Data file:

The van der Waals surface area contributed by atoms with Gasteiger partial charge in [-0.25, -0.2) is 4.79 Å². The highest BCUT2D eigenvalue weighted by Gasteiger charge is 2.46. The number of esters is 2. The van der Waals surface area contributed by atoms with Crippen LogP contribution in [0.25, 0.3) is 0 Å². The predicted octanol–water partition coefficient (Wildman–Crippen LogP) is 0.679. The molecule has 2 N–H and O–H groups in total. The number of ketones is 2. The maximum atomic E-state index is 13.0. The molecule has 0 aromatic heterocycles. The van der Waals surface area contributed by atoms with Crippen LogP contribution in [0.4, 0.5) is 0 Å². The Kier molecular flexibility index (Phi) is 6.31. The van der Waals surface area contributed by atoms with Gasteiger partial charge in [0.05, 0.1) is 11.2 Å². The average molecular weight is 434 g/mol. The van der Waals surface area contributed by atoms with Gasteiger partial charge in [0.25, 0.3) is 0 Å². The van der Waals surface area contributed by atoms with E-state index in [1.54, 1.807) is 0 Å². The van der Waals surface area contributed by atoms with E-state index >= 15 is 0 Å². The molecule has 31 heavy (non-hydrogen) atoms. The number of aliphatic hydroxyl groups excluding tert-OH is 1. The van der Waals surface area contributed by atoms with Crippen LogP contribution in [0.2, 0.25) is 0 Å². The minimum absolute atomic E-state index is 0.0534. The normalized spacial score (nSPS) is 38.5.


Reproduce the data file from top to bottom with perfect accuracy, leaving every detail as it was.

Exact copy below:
The van der Waals surface area contributed by atoms with Gasteiger partial charge in [-0.25, -0.2) is 4.79 Å². The highest BCUT2D eigenvalue weighted by Gasteiger charge is 2.46. The number of esters is 2. The van der Waals surface area contributed by atoms with Crippen LogP contribution in [0.25, 0.3) is 0 Å². The predicted octanol–water partition coefficient (Wildman–Crippen LogP) is 0.679. The molecule has 2 N–H and O–H groups in total. The number of ketones is 2. The maximum atomic E-state index is 13.0. The molecule has 0 aromatic heterocycles. The van der Waals surface area contributed by atoms with Crippen LogP contribution in [0.4, 0.5) is 0 Å². The Kier molecular flexibility index (Phi) is 6.31. The van der Waals surface area contributed by atoms with Gasteiger partial charge in [0.05, 0.1) is 11.2 Å². The average molecular weight is 434 g/mol. The van der Waals surface area contributed by atoms with Gasteiger partial charge in [0.25, 0.3) is 0 Å². The van der Waals surface area contributed by atoms with E-state index in [1.54, 1.807) is 0 Å². The van der Waals surface area contributed by atoms with E-state index >= 15 is 0 Å². The molecule has 31 heavy (non-hydrogen) atoms. The number of aliphatic hydroxyl groups excluding tert-OH is 1. The van der Waals surface area contributed by atoms with Crippen LogP contribution in [0.2, 0.25) is 0 Å². The minimum absolute atomic E-state index is 0.0534. The normalized spacial score (nSPS) is 38.5.